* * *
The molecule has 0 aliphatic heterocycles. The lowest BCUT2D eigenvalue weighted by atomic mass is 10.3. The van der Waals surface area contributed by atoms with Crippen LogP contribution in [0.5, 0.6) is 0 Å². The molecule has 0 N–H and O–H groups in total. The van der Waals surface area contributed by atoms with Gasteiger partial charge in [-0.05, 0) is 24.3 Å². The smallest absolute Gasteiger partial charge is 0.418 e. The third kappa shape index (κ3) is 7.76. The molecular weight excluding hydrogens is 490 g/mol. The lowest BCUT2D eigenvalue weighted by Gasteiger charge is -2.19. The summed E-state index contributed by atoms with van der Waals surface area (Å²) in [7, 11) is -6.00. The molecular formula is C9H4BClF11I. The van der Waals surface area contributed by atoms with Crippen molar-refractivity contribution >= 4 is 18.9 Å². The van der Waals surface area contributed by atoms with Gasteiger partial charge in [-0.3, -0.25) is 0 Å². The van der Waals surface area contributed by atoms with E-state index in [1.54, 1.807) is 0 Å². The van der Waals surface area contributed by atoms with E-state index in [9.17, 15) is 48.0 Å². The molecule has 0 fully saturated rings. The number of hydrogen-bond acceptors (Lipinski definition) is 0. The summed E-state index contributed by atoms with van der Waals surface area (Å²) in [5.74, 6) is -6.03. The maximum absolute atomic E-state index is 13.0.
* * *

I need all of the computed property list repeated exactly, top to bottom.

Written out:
The molecule has 0 aliphatic heterocycles. The lowest BCUT2D eigenvalue weighted by atomic mass is 10.3. The van der Waals surface area contributed by atoms with Crippen LogP contribution in [0.5, 0.6) is 0 Å². The molecule has 0 N–H and O–H groups in total. The van der Waals surface area contributed by atoms with Gasteiger partial charge in [-0.05, 0) is 24.3 Å². The smallest absolute Gasteiger partial charge is 0.418 e. The third kappa shape index (κ3) is 7.76. The molecular weight excluding hydrogens is 490 g/mol. The lowest BCUT2D eigenvalue weighted by Gasteiger charge is -2.19. The summed E-state index contributed by atoms with van der Waals surface area (Å²) in [7, 11) is -6.00. The molecular formula is C9H4BClF11I. The van der Waals surface area contributed by atoms with Crippen molar-refractivity contribution >= 4 is 18.9 Å². The van der Waals surface area contributed by atoms with Gasteiger partial charge in [-0.3, -0.25) is 0 Å². The van der Waals surface area contributed by atoms with E-state index in [1.54, 1.807) is 0 Å². The van der Waals surface area contributed by atoms with E-state index in [9.17, 15) is 48.0 Å². The molecule has 0 fully saturated rings. The number of hydrogen-bond acceptors (Lipinski definition) is 0. The summed E-state index contributed by atoms with van der Waals surface area (Å²) in [5.74, 6) is -6.03. The maximum absolute atomic E-state index is 13.0.